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February 27, 2012

IPv6 - The missed opportunity and more

A common dilemma that software engineering teams across geographies face is the dilemma of building for the future. Under strict timelines, considerations for the future are often compromised under the excuse of taking that up at a later point of time, once the current emergency is handled. There is the conflict of whether there is an accuracy of thought as regards the future requirement - and whether it is worth investing time and effort for a future requirement that might not arise. Vincent G. Cerf (one of the Fathers of the Internet along with Bob Kahn and program manager on the DARPA project to develop and realize TCP/IP technology) was confronted with the same problem back in 1977 when designing the Internet- "How much address space is needed for the Internet?"

As per his story of the early days of the internet, the debate (among stakeholders then working on the Internet) to answer that question, ran for a year without a definite conclusion. The debate was around whether a 32-bit address space, 128 bit address space or a variable-length address space would be apt - each argument having been strongly debated among engineers and scientists working on the project.  At the moment of time, when the decision needed to be made, there were very few networks available and hence 128-bit addresses was not deemed necessary. The variable length address was rejected by programmers who felt that determining the length of the IP address from within a TCP/IP packet - to determine the source and destination - would be an overhead. With the need to proceed with live testing and final design of TCP/IP, the 32-bit address size was agreed upon for experiments to prove the concept.  That decision was never revisited, until the IETF (Internet Engineering Task Force) realized in the early 90's that with the rapid growth of the Internet, the address space would eventually be exhausted - and hence decided to consider a new extended address format - which we now know as IPv6.The repercussions of the apparently harmless consensus of going ahead with a 32-bit format, is apparent even today.

Implementing IPv6 is going to be a significant change to the Internet architecture - probably the first major shift since its inception.  The change will potentially touch a lot of things eventually - gateways and routers, Domain Name Systems, DHCP, applications, client and server machines. Organizations all over the world have hence been slow in responding to calls to move their networks entirely to IPv6 because of the volume of changes and uncertainty post that change.  Some organizations (particularly in the US) still own plenty of unallocated IPv4 addresses to last some more time, and hence do not feel the urgent need to transition. The world's network is still primarily IPv4 based.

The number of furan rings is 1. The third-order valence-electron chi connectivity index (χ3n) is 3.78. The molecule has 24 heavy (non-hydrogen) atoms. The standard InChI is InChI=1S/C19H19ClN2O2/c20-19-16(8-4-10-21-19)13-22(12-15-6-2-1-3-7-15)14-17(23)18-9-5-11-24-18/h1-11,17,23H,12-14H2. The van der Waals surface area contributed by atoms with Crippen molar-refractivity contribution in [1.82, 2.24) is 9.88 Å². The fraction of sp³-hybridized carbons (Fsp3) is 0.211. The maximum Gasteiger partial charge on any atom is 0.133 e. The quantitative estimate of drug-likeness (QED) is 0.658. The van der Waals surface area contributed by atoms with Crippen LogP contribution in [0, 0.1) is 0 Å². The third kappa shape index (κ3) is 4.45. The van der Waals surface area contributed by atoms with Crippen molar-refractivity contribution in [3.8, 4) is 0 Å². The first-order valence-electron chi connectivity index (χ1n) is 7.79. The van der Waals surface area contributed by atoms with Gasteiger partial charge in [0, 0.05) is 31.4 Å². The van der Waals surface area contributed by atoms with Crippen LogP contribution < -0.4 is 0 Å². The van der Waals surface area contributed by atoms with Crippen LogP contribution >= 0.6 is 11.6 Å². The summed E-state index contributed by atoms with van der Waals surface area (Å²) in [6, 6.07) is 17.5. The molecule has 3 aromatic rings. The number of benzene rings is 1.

Many organizations have converted their client facing web-site to be IPv6 friendly during the World IPv6 Day. However, considering the scale of investments in network architecture changes required for total IPv6 adoption, it is possible organizations made changes only to the client facing web-sites for that day to enable IPv6 access. Potentially, the network load balancers that intercepted requests to the client facing website supported IPv6 in the front facing side and internally with the IPv4 only web servers in the network - implementing NAT64 here . Such a change would not be entirely disruptive as far as the organization's internal network topology is concerned. Though, this is one mechanism using which organizations can avoid being cut-off from IPv6 users, there is obviously the overhead of conversion by a mediator which might have performance implications if the numbers of user's are high.  There are similar mechanisms in which mobile carriers set up server farms on their network to enable IPv6 to IPv4 conversions for the next generation LTE phones and devices that are eventually going to be IPv6 only. There are mechanisms like dual-stack, tunneling etc. that will enable a migration path from IPv4 to IPv6 as covered briefly here.

There are however IPv4 die-hards who feel that the life of 32-bit addressing schemes can be prolonged using techniques like Network Address Translation (NAT) but the truth is that with the spiraling proliferation of devices, IPv6 will eventually have to be adopted. Thomas A. Limoncelli, in the same article talks about the 2008 Google IPv6 symposium, where Nokia apparently demonstrated that having their devices behind a NAT was a disadvantage because of the need to send frequent pings to keep the NAT session alive thus resulting in unproductive wastage of battery power. By moving to IPv6, the antennae can be switched on only when there is a need to send data because the phone will now own an IP address. This will be a good move considering that watt/$ is an important metric in gauging efficiency of mobile devices.

IPv6 adoption is growing with many organizations in Asia and Europe adopting simply because they cannot get any more IPv4 addresses. ISPs are also under pressure as they are not able to provide IPv4 addresses to their customers. Besides, they are also going to have a number of new IPv6 customers who expect the same services as that on the IPv4 network. ISPs will have to implement strategies (like tunneling for example) which will enable IPv6 customers to use the IPv4 internet - and will then have to eventually plan to migrate their subscriber network to IPv6. But, that seems some time away as the world is looking around to check if they can hold on to IPv4 a little while longer - simply to postpone potentials risks of downtime and painful recovery in case of adoption issues.

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